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Partisans: The Conservative Revolutionaries Who Remade American Politics in the 1990s

Ronald Reagan has long been lionized for building an enduring conservative coalition sustained by an optimistic vision of American exceptionalism, small government, and free markets. In fact, the Reagan coalition was short-lived; it fell apart as soon as its charismatic leader left office. In Partisans, historian Nicole Hemmer offers a bold new history of modern conservatism that finds its origins in the populist right-wing politics of the 1990s. Over the course of the decade, changing demographics and the emergence of a new political-entertainment media fueled the rise of combative far-right politicians and pundits.

Date & Time

Thursday
Sep. 29, 2022
4:00pm – 5:30pm ET

Location

Zoom Webinar

Overview

Ronald Reagan has long been lionized for building an enduring conservative coalition sustained by an optimistic vision of American exceptionalism, small government, and free markets. In fact, the Reagan coalition was short-lived; it fell apart as soon as its charismatic leader left office. In Partisans, historian Nicole Hemmer offers a bold new history of modern conservatism that finds its origins in the populist right-wing politics of the 1990s. Over the course of the decade, changing demographics and the emergence of a new political-entertainment media fueled the rise of combative far-right politicians and pundits.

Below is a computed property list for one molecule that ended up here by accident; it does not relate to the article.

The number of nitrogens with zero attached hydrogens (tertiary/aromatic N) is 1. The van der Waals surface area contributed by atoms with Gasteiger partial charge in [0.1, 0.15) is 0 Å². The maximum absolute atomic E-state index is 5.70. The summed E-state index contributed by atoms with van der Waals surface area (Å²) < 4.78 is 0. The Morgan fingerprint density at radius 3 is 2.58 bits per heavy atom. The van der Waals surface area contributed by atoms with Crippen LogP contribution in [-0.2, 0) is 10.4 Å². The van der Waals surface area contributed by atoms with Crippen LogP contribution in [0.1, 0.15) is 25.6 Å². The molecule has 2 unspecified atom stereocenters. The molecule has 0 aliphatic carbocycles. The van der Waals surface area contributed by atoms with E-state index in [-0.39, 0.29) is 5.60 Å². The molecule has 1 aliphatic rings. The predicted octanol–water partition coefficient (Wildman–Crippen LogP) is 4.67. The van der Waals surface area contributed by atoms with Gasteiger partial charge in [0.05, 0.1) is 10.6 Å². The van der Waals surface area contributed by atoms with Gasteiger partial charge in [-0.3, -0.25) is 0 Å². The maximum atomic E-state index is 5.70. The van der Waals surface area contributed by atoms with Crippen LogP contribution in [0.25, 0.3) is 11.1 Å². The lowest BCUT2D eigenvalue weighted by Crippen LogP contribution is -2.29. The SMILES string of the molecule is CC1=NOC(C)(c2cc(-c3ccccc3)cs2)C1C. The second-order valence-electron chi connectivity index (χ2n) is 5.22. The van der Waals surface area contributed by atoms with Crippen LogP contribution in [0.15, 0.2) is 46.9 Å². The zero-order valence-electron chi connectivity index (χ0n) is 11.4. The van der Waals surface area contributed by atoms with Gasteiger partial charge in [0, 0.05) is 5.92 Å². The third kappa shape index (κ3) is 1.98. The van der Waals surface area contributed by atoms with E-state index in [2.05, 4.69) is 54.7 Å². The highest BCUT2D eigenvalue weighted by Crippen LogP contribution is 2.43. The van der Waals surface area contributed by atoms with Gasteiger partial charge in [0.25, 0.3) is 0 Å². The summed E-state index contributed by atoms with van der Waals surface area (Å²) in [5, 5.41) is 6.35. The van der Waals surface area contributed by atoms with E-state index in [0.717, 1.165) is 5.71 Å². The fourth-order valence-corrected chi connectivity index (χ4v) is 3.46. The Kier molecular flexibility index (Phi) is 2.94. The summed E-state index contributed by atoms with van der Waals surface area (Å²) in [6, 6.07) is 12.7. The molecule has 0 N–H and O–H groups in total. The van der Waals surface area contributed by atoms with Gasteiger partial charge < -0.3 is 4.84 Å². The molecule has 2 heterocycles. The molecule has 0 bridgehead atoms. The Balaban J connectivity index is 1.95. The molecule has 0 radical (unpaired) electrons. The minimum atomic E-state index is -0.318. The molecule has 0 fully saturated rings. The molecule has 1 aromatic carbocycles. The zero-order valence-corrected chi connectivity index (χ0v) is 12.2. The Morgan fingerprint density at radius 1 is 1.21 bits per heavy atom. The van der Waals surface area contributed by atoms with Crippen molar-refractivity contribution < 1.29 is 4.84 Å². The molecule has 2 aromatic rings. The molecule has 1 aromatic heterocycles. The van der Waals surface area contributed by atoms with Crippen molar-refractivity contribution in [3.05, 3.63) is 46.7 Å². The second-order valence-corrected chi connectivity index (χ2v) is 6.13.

Nicole Hemmer is an associate professor of history and director of the Carolyn T. and Robert M. Rogers Center for the Study of the Presidency at Vanderbilt University. She is the author of Messengers of the Right: Conservative Media and the Transformation of American Politics. A frequent contributor to national and international media, she is a columnist at CNN and hosts the podcasts Past Present and This Day in Esoteric Political History.

The Washington History Seminar is co-chaired by Eric Arnesen (George Washington University) and Christian Ostermann (Woodrow Wilson Center) and is organized jointly by the American Historical Association and the Woodrow Wilson Center's History and Public Policy Program. It meets weekly during the academic year. The seminar thanks its anonymous individual donors and institutional partner (the George Washington University History Department) for their continued support.

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